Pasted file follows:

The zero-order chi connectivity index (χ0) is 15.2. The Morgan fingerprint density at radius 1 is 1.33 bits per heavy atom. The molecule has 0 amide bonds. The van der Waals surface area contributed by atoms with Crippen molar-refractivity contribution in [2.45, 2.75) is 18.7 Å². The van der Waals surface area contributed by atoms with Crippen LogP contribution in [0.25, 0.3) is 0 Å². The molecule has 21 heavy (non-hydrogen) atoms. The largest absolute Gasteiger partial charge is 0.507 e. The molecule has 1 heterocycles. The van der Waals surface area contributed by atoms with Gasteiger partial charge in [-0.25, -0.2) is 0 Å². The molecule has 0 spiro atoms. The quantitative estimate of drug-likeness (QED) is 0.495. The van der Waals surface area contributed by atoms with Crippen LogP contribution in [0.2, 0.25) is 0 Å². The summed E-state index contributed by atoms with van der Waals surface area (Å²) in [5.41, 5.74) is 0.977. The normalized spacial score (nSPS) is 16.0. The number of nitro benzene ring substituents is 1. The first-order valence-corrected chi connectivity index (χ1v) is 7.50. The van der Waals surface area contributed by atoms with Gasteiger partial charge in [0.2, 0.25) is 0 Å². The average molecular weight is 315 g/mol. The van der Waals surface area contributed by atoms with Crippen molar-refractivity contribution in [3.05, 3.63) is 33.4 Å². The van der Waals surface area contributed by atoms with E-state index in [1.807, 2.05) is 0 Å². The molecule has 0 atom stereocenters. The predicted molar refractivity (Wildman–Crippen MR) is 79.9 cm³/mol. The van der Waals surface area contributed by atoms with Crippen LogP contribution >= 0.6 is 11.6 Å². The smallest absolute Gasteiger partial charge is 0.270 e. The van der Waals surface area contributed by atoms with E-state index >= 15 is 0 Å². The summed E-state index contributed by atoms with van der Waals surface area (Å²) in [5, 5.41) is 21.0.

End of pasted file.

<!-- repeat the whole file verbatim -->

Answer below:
The zero-order chi connectivity index (χ0) is 15.2. The Morgan fingerprint density at radius 1 is 1.33 bits per heavy atom. The molecule has 0 amide bonds. The van der Waals surface area contributed by atoms with Crippen molar-refractivity contribution in [2.45, 2.75) is 18.7 Å². The van der Waals surface area contributed by atoms with Crippen LogP contribution in [0.25, 0.3) is 0 Å². The molecule has 21 heavy (non-hydrogen) atoms. The largest absolute Gasteiger partial charge is 0.507 e. The molecule has 1 heterocycles. The van der Waals surface area contributed by atoms with Gasteiger partial charge in [-0.25, -0.2) is 0 Å². The molecule has 0 spiro atoms. The quantitative estimate of drug-likeness (QED) is 0.495. The van der Waals surface area contributed by atoms with Crippen LogP contribution in [0.2, 0.25) is 0 Å². The summed E-state index contributed by atoms with van der Waals surface area (Å²) in [5.41, 5.74) is 0.977. The normalized spacial score (nSPS) is 16.0. The number of nitro benzene ring substituents is 1. The first-order valence-corrected chi connectivity index (χ1v) is 7.50. The van der Waals surface area contributed by atoms with Gasteiger partial charge in [0.2, 0.25) is 0 Å². The average molecular weight is 315 g/mol. The van der Waals surface area contributed by atoms with Crippen molar-refractivity contribution in [3.05, 3.63) is 33.4 Å². The van der Waals surface area contributed by atoms with E-state index in [1.807, 2.05) is 0 Å². The molecule has 0 atom stereocenters. The predicted molar refractivity (Wildman–Crippen MR) is 79.9 cm³/mol. The van der Waals surface area contributed by atoms with Crippen LogP contribution >= 0.6 is 11.6 Å². The smallest absolute Gasteiger partial charge is 0.270 e. The van der Waals surface area contributed by atoms with E-state index >= 15 is 0 Å². The summed E-state index contributed by atoms with van der Waals surface area (Å²) in [5, 5.41) is 21.0.